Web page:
POACHERS on Lough Neagh close to Lurgan are trying to dupe bailiffs probing plummeting stocks of trout sending them on wild goose chases with false tip-offs on illegal fishing.
According to the Ulster Angling Federation a number of illegal nets have been set in the Lurgan/Craigavon area of Lough Neagh, all of them monofilament, by fishermen trawling for bait fish and taking adults in the process.
The nets are being set in late afternoon and lifted at 3am. In July DCAL bailiffs carried out 24 boat patrols and seven shore patrols. Between April 1, 2011 and March 31, 2012 they seized 91 fyke and panel nets.
Anglers have warned that emergency measures may have to be introduced to protect the dwindling stocks of the world famous dollaghan trout, which is only found in the Lough Neagh system.
Despite an intensive breeding programme which introduces a million-and-a-half young dollaghan into the wild each year, the fall in numbers returning to spawn is massive.
It is widely believed the plunge in numbers is directly linked to the recession as people turn to illegal fishing to earn extra money.
The Ulster Angling Federation is warning that tighter curbs may have to be placed on the activities of legitimate commercial fishermen to give trout and salmon stocks a chance to recover to previous levels.
The restrictions come as it has been revealed poachers are duping bailiffs from the Department of Culture, Arts and Leisure by giving them false tip-offs.
The criminals are contacting Fisheries Protection Officers employed by the department to warn them of illegal fishing activities. Once the DCAL officers set off to investigate, the poachers attempt to carry out their illegal fishing at a different part of the lough, sometimes 30 miles away.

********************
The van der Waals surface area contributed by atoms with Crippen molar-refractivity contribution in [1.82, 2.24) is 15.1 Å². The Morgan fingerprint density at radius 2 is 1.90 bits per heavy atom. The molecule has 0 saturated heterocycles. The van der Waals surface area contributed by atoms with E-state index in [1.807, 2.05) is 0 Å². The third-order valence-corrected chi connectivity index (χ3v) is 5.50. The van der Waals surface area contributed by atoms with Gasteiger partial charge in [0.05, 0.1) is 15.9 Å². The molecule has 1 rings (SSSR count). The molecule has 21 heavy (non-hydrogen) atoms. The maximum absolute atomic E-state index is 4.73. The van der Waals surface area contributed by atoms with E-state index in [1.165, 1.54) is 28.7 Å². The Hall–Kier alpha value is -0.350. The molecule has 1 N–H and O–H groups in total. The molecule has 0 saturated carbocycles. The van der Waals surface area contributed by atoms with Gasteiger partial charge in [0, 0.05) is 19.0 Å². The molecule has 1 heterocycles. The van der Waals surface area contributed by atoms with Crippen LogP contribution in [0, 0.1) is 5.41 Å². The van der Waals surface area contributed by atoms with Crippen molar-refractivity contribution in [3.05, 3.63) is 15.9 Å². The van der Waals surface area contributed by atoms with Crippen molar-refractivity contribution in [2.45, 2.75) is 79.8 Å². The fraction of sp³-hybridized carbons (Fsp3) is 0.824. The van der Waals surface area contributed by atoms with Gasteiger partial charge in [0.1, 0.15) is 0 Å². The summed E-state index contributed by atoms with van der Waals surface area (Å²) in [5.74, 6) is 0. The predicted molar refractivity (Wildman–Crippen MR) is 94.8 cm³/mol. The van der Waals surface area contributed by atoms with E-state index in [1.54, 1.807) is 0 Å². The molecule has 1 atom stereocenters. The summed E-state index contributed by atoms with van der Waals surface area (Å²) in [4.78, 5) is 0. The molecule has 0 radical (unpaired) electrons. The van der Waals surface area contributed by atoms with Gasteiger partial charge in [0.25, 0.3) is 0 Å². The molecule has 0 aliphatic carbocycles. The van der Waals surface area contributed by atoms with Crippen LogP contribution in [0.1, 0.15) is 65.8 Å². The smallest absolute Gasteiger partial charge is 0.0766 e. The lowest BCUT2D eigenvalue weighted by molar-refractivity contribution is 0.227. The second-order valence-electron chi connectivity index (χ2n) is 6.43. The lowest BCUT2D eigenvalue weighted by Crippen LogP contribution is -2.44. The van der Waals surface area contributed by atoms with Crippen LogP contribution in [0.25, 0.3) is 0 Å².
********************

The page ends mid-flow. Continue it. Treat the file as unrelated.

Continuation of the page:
In July, Fisheries Protection Officers carried out 31 patrols on Lough Neagh, covering areas such as river mouths. They have also checked boats and fishing gear.
Between April 1 last year and the end of March this year, they seized 91 fyke and panel nets (used to catch eels), most of them on Lough Neagh. The panel nets totalled more than 48km in length.
Now DCAL is appealing to water users giving genuine tip-offs to do so directly to DCAL or through the Northern Ireland Environment Agency pollution hotline outside office hours (freephone 0800 80 70 60).
The Ulster Angling Federation is calling for emergency action as its members are reporting an increase in illegal fishing and net-marked fish being caught in rivers.
“It’s destroying the trout stocks and salmon stocks and we need to get it stopped. But how we do that is very difficult to know,” development officer Robbie Marshall said.
“DCAL has only 11 bailiffs on the ground to cover the whole of the DCAL area, which is not just Lough Neagh. They are spread too thin. I think the big change is that given the current economic conditions, quite a lot of people around Lough Neagh would have been in the building trades and because there are no jobs they turn to other things to get money.”
According to DCAL from January 1, 2012, until March 31, 2012, there were 43 convictions in the courts. This figure, an increase on the previous quarter, brought the yearly total for 2011/12 to 134.
The highest number of convictions this year have resulted from illegal activity at the River Blackwater, Lough Neagh and White Lough.